Pondering the Nativity of Mary, Debra Black reflects upon the truth that with God nothing is insignificant.
On September 8, we celebrated the dawn of salvation: the nativity of Mary. For centuries, hermits living in the Holy Mount Tabor were in prayer day in, day out. They awaited the birth of the virgin who would bring the Messiah. Jesus, the second person of the Trinity, the Son of God, chose Mary to be His mother. It was as if a beat pulsed throughout the cosmos, waiting.
One name given to Mary by the Orthodox is ‘birthgiver of God.” She was no surrogate, however. His skin, His human features, all were inherited from Mary and her lineage. As a Divine Person, He was fully human except for sin, as sin and vice would be incompatible with His Divinity. Mary was gifted with the grace to be sanctified of her human concupiscence at conception in her preparation as Mother of God. She was immaculate.
Christians honored our Queen Mother during her life and revered her in prayer after her assumption into Heaven. Inscriptions of prayer to Mary were found in the ancient Christian catacombs. Records show her nativity has been celebrated by the Christian church as early as the 5th century. All of this for that simple girl from an insignificant little village.
Vessel of grace, Mary is also a testament of miracles. Her parents, Joachim and Ann, lived in separate houses with chaste lives of great holiness. Their lifestyle of giving provides the model for us. They divided their own gifts in thirds: first to support the temple, secondly the poor and lastly themselves. But after humiliation from the high priest at temple sacrifice, Joachim retreated in shame into the fields with the shepherds. It was the time of the Feast of the Dedication, the Festival of Light, the remembrance of restoration of the Temple by Judas Machabeus. A time of great joy so quickly turned to sorrow.
In those times, their barrenness was a sign of cursedness not blessedness. Their exceedingly holy lifestyle showing their love of God in itself was not a sign of God favoring them. According to tradition, Joachim fasted 40 days and nights; Ann prayed and lamented. And God responded. Angels came to both he and Ann, explaining they would be blessed with a daughter to be named Mary. What a consolation it must have been to be given understanding of why God had permitted this: “For God is the avenger of sin, not of nature: and, therefore, when He shuts up the womb of any one, He does so that He may miraculously open it again; so that that which is born may be acknowledged to be not of lust, but of the gift of God.” Their elation must have burst to find that their daughter would give birth to the Savior of the world.
While there are mixed opinions, it has been the tradition of the church that Ann and Joachim bore this child out of chastity, a child who would herself later bear the Christ-child as a virgin. Joachim from Galilee and Ann from Bethlehem, the Christ too would be born in Bethlehem. This fulfills Micah’s prophesy that “from you shall come forth for me one who is to be ruler in Israel whose origin is from of old, from ancient days.” (Micah 5:2). Bethlehem, a small village inhabited by David’s descendants, seemed so insignificant.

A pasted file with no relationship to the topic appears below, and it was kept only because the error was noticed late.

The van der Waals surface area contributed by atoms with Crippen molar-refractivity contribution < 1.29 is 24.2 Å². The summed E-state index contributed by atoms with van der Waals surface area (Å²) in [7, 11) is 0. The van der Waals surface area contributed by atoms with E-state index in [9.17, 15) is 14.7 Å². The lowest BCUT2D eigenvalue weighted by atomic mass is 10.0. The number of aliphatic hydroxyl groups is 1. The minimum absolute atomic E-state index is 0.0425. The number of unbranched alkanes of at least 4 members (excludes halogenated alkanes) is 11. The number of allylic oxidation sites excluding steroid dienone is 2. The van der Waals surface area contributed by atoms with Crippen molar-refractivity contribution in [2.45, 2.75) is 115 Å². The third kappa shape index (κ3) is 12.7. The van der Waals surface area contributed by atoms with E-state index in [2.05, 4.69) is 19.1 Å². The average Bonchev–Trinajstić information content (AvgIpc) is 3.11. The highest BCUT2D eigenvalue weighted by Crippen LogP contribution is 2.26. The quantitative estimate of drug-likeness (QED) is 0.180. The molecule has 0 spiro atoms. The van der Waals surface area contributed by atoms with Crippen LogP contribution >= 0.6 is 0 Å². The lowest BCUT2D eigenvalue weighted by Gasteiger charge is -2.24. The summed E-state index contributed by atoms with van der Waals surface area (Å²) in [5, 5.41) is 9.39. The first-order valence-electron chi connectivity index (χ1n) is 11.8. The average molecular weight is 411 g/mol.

But you, O Bethlehem Eph’rathah, who are little to be among the clans of Judah, from you shall come forth for me one who is to be ruler in Israel. (Micah 5:2)
Joachim could never have imagined the humiliation he endured at the Temple was permitted by God as the mode by which He would bring about the dawn of salvation. We too cannot see with our wounded eyes the possible good that can come out of hardship, humiliation, and abuse. We feel so insignificant, worthless, incapable, forgotten by God. We lament in faith, knowing that the God who loves us so personally does not condemn nor curse. And we come to realize that, healed and filled with His Spirit, we are already experiencing His miracle: in us. We too become His testament to the power of His love.
Let us pray as the early Christians to our Holy Mother Mary:
Under your mercy we take refuge, Mother of God!
Our prayers, do not despise in necessities, but from the danger deliver us,
only pure, only blessed.
Copyright 2021 Debra Black
Image: "Nativity of Mary" by Pietro Perugino, Art Gallery ErgsArt - by ErgSap from France, PDM-owner, via Wikimedia Commons
About the Author
Debra Black is a spiritual director, perpetual member of the Fellowship of Catholic Scholars, international educator, and businesswoman. Her public service roles have spanned city commissioner, pregnancy clinic board of directors, youth and college ministry, public citizen activism, and homeless street ministry. Her writings can be found at TheFaceOfGraceProject.com, including her latest books, The Life Confession: A Discovery of God’s Mercy and Love and Kick Butt: The Quick Guide to Spiritual Warfare.